Broken Hill Trades Hall facts for kids
Quick facts for kidsBroken Hill Trades Hall
|Location||34 Sulphide Street, Broken Hill, City of Broken Hill, New South Wales, Australia|
|Owner||Trades Hall Trust|
|Official name: Trades Hall|
|Type||state heritage (built)|
|Designated||2 April 1999|
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The Broken Hill Trades Hall is a heritage-listed trades hall at 34 Sulphide Street, Broken Hill, City of Broken Hill, New South Wales, Australia. It was designed by Tom Jackson and built from 1898 to 1905. The property is owned by the Trades Hall Trust. It was added to the New South Wales State Heritage Register on 2 April 1999.
The struggle of working people for equitable pay arrangements and safe working conditions is a major theme of the story of Broken Hill. During the 19th and 20th centuries Broken Hill became synonymous with industrial action, union organisation and the cause of socialism. The great industrial disputes of 1892 (1892 Broken Hill miners' strike), 1909 and 1919-20 are well remembered in Broken Hill and beyond. Workers' heroes such as Tom Mann and Percy Brookfield are memorialised in various ways all over the town and the story of Broken Hill's mining unions is closely connected with the story of mining unionism in Australia.
The history of trade unionism in Broken Hill goes back to the early days of mining on the Line of Lode. In September 1884 a public meeting was held at the Adelaide Club Hotel at Silverton to form the Barrier Miners' Association. By 1886 the headquarters of the Association had moved to Broken Hill where it was reconstituted as the Barrier Branch of the Amalgamated Miners" Association. By 1889 the Association, whose programme of reforms included an eight-hour day and compensation for injured workers, had achieved agreement for compulsory union membership.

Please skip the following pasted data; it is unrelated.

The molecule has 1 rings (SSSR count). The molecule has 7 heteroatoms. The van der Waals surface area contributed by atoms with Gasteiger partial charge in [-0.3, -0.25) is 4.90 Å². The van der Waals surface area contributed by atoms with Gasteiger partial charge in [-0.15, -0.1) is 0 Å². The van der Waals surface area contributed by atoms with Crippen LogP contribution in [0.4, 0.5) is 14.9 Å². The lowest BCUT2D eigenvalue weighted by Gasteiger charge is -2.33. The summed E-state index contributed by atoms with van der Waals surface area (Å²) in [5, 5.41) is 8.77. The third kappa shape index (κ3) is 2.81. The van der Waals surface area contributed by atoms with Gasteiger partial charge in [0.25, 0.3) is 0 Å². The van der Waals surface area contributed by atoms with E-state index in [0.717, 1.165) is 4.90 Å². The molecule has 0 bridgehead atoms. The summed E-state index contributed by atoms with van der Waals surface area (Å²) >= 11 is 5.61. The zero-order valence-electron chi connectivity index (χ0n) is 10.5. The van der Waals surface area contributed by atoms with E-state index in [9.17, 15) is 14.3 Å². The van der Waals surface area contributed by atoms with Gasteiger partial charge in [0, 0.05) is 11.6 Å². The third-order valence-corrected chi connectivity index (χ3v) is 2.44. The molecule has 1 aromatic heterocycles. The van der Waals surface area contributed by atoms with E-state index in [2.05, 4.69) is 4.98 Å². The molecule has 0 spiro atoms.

The economic depression of the 1890s led mining companies to consider the arbitrary imposition of contract labour rates for stoping in the mines. This brought them into direct conflict with the Amalgamated Miners' Association. The Association withdrew labour from the mines in 1892 and mining company efforts to import non-union labour were bitterly resisted. Union leaders Herman Heberle, E. J. Polkinghorne, Robert A. Hewitt, Dick Sleath, W. J. Ferguson and John Bennetts were arrested and gaoled for periods of up to two years. The industrial action was unsuccessful and by 1896 union membership had dropped from approximately 6,000 to 300.
Plans for a Trades Hall had begun in 1890, when Henry Parkes set aside the current site, but after the failure of the 1892 strike, construction did not begin until 1898. Local architect Tom Jackson designed the building and also served as clerk of works during the construction of the first section - comprising the main hall (75 ft x 45 ft), two meeting rooms (one 18 ft x 26 ft and the other 18 ft x 23 ft), and the Amalgamated Miners' Association office. British trade union leader Ben Tillett laid the foundation stone on 5 June 1898. The first section of the Trades Hall opened on 12 January 1899. Jabez Wright served as the first chairman of the Trades Hall Trustees. The balance of the building debt was paid off by 1901, after which time fundraising was dedicated towards completing the hall. Fundraising was also arranged by fellow unions, as described in this article in the Barrier Miner in 1898, when the Secretary of the South Australian Branch of the Australian Workers' Union, Frank Lundie, arranged a tug-of-war competition held in the Crystal Theatre. Jackson's design was again selected for the second section, and he was again appointed clerk of works. The second section would include a large room on the ground floor, the enlargement of the AMA office, a large banquetting room with a dancing floor upstairs, an ante-room for ladies, the Trades Hall secretary's office, and on the third floor a large bandroom. Work on the second section commenced on 25 April 1904. The completed Trades Hall opened in August 1905 to large celebrations.